Venus is Earth’s closest planetary neighbour and the two bodies show a number of striking similarities in terms of their overall size and structure. Venus is slightly smaller than Earth having a relative mass, volume and mean radius compared to our planet of 81.5%, 85.7% and 95%, respectively (Williams 2018a). The uncompressed density of Venus is nearly identical to that of Earth and hence both planets are considered to have similar internal structures and compositions (Taylor et al. 2018). Venus is situated 0.72 AU from the Sun and in theory resides within the Solar System’s habitable zone (Byrne et al. 2019). Based on the results of modelling studies, Venus is thought to have a large metallic core, broadly similar to that of Earth (Zhang and Zhang 1995). However, unlike Earth, Venus does not have a significant global magnetic field (Jacobson et al. 2017). The reason for this is poorly understood. Venus has a 243 day retrograde rotation, the slowest for any planet. However, in theory this would still be sufficient to generate an Earth-like magnetic field (Stevenson 2003; O’Rourke et al. 2018). One possible reason for the lack of a core dynamo is that “normal” planetary accretion processes result in a compositionally stratified core which is gravitationally stable and hence does not undergo convection, which may be the case for Venus (Jacobson et al. 2017). In contrast, Earth experienced a late-stage, Moon-forming, giant impact that may have homogenized its core, resulting in the onset of thermal convection (Jacobson et al. 2017). The possible lack of a late stage giant impact is only one of a range of scenarios that might explain the absence of a core dynamo on Venus (Smrekar et al. 2018).It is also possible that the core of Venus may already have totally crystallised or that the magnetic dynamo may be episodic in nature (Smrekar et al. 2018).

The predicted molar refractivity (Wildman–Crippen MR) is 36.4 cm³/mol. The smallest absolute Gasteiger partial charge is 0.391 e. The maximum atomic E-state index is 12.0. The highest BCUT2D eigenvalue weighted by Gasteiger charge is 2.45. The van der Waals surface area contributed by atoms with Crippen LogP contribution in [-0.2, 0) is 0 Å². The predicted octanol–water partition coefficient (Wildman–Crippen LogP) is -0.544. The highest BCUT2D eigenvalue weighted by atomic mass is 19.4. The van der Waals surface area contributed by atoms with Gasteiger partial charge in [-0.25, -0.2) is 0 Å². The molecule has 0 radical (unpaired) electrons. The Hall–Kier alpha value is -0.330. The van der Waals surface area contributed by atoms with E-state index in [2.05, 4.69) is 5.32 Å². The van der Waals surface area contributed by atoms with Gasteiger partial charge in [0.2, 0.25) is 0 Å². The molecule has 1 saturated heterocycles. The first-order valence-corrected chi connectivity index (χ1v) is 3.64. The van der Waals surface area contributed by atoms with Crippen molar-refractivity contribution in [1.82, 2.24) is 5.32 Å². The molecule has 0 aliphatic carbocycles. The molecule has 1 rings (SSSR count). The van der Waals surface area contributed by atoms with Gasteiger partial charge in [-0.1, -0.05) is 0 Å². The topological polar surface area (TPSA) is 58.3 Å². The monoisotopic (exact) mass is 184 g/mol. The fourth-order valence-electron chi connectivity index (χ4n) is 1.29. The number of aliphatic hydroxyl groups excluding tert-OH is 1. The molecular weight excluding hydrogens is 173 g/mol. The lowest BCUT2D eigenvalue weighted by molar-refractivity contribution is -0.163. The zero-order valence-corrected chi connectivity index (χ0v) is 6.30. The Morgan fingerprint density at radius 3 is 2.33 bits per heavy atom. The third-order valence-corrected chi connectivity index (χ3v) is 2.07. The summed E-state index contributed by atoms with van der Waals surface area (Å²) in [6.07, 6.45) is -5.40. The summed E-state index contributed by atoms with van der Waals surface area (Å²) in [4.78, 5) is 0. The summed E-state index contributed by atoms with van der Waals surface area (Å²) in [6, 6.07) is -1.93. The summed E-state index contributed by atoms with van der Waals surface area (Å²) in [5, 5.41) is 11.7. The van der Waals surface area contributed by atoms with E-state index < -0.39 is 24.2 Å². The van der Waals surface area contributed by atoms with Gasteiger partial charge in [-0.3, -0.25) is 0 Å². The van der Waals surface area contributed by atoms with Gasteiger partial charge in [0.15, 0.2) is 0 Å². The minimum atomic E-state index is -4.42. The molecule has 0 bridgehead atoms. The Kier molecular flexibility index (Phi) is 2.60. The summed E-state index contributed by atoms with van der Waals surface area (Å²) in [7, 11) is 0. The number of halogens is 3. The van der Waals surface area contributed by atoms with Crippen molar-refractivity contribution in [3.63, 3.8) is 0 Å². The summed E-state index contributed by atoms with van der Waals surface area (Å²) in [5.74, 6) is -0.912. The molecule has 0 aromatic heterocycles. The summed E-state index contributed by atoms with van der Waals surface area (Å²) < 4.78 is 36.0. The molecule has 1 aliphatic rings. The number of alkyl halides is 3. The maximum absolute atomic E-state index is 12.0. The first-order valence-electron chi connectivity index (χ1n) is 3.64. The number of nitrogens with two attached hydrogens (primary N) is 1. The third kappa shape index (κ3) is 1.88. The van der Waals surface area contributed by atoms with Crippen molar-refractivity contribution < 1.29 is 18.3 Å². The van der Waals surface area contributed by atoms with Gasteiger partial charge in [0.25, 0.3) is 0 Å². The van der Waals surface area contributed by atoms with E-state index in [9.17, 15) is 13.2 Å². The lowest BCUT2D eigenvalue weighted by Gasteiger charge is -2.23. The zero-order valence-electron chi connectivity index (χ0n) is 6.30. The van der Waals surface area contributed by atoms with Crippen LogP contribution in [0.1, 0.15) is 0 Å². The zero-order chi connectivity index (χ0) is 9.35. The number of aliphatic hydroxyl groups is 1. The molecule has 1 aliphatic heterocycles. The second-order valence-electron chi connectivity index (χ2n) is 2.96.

Although the present day venusian atmosphere is essentially dry, the primordial water content of the planet was probably similar to that of Earth (Taylor et al. 2018). The D/H ratio of water in the venusian atmosphere is between 95 and 120 times greater than that on Earth (Krasnopolsky et al. 2013), consistent with models that Venus started with a water inventory similar to Earth’s and that this was then lost over time to space (Donahue et al. 1982; Greenwood et al. 2018a). Hydrogen and oxygen can rapidly escape from a planetary atmosphere following photolysis of water under conditions of strong X-ray and ultraviolet radiation (Guo 2019). Kasting and Pollack (1983) indicate a timescale of about a billion years for Venus to have lost one terrestrial ocean equivalent of water by hydrodynamic escape, whereas Guo (2019) suggests an early and much more rapid process of atmospheric desiccation.

Tectonic processes on Venus are considered to be very different to those operating on Earth (Turcotte 1993; Ghail 2015). A random distribution of craters across the surface of the planet is taken as evidence that the crust of Venus acts like a single rigid plate that is gradually thickening due to conductive cooling (Turcotte 1993). This tectonic regime is generally referred to as a “stagnant lid” (Ghail 2015) and may be a consequence of the high viscosity of the venusian mantle, due to low concentrations of water (Nimmo and McKenzie 1998). In contrast to Earth, Venus appears to experience global resurfacing events, the last being 300 to 600 Myr ago (Nimmo and McKenzie 1998). The heat flux on Venus is currently about half that expected from radiogenic heat production, suggesting that Venus is currently heating up internally (Nimmo and McKenzie 1998).

Surface Geology